A conservative journalist or activist can now make a decent living while never once bothering to persuade a liberal. Telling people only what they want to hear has become a vocation. Worse, it’s possible to be a rank-and-file conservative without once being exposed to a good liberal argument. Many liberals lived in such an ideological cocoon for decades, which is one reason conservatives won so many arguments early on. Having the right emulate that echo chamber helps no one.


And some of us do love to snuggle down and wrap that comforting echo chamber around us. And then snooze impotently while our freedom is taken away from us. Or spend our days typing pithy slams at fellow Republicans, going against all conventional wisdom for how to achieve victory by making sure that our cause is not just divided, but sliced and diced, shredded.

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Reply 62 - Posted by: Gretchen, 1/16/2013 6:47:51 PM     (No. 9120953)

I´ve been an Ldotter since 2001. Jonah, you have confirmed my thoughts for some years now--there are many pundits inside the beltway who are more invested in their position and income than in the People.

The tightrope act doesn´t cut it anymore. Satan owns the fence. Choose.

One side or the other.

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Reply 63 - Posted by: zoidberg, 1/16/2013 7:17:08 PM     (No. 9121022)

I agree that Obama won in ´08 and ´12 because McCain and Romney were too nice. It´s time to end that. Start applying Alinsky´s Rules for Radicals against the Dems. They have no compunction against fighting dirty, so why should we?

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Reply 64 - Posted by: doodah, 1/16/2013 7:55:07 PM     (No. 9121108)

Repubs or nonDems are very, very frustrated. I don´t believe we should trash Rush as he has kept many of us sane. The perfect leader would have been Sarah Palin, but she was betrayed by McCain´s groupies and then the sharks gathered. She would have been a female Reagan. Now we are just licking our wounds, snarking at any Repub or Conser who is a little different. Give us time and we´ll regroup with our big tent and include all of us weirdos and run away with the next election, because...voter fraud will be fixed by voter I.D. and having a very few days for early voting. So, Jonah is on our side and has some good ideas. A few know that there is a better day coming up. Never give up, never, never!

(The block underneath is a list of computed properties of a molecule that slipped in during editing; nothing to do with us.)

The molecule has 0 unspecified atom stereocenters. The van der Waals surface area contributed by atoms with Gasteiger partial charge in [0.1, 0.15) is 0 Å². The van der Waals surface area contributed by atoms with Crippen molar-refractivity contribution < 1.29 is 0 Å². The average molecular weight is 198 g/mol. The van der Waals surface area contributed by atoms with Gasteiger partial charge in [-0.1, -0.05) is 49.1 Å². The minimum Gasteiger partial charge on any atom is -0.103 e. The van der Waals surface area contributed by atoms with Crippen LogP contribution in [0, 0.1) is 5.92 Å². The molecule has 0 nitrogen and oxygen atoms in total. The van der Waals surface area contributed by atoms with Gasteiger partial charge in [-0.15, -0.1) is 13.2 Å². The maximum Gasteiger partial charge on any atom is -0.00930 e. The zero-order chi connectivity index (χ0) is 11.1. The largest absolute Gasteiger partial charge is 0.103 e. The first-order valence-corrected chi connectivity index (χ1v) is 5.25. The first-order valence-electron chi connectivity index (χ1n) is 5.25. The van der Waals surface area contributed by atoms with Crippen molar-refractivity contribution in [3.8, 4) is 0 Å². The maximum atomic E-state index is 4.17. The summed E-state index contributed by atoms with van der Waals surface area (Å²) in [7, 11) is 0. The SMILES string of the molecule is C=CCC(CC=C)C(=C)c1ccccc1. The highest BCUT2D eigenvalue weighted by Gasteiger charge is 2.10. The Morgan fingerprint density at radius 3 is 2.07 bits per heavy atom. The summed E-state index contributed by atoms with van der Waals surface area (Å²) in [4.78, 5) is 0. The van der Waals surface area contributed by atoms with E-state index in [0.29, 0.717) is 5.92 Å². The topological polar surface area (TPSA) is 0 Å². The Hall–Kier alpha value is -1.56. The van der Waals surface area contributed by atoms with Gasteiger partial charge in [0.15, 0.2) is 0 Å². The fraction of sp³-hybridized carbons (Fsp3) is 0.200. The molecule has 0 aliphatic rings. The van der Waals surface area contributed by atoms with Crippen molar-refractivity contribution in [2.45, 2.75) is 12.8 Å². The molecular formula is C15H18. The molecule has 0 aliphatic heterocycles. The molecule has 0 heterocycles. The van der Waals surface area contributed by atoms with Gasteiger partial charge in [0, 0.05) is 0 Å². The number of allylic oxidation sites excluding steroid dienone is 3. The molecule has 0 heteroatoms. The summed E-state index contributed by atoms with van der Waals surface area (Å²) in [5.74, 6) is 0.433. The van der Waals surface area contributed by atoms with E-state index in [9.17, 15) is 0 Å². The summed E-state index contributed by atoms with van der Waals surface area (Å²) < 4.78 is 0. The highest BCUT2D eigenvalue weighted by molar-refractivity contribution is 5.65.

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Reply 65 - Posted by: ScarletPimpernel, 1/16/2013 8:19:02 PM     (No. 9121148)

Excellent posts, #10 and #12. Everybody pay attention to them.

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Reply 66 - Posted by: Dodge Boy, 1/16/2013 8:46:10 PM     (No. 9121187)

Relax, folks. Depending what´s left of the country by 2016, anything is possible. Who knows, there could be more than one America by then.

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Reply 67 - Posted by: Burger, 1/16/2013 10:26:00 PM     (No. 9121303)

A word of wisdom to the political moderates. Mitt Romney´s political career is over. He will be the kiss of death for decades to come. That being said, after reading this article, I honestly do not think Jonah gets it. Conservatism does not mass market well. It is ideological for the individual. Jonah´s backhanded comment about Hucksters is a direct shot at people like Mike Huckabee, RINO´s. I also personally believe whenever I read phrases like "The Real Political Process" it is meant to belittle conservatives. Also, if Jonah thinks Republicans do not attempt to convert Democrats, he has NEVER listened to talk radio. So many little red flags in this article make it hard to finish.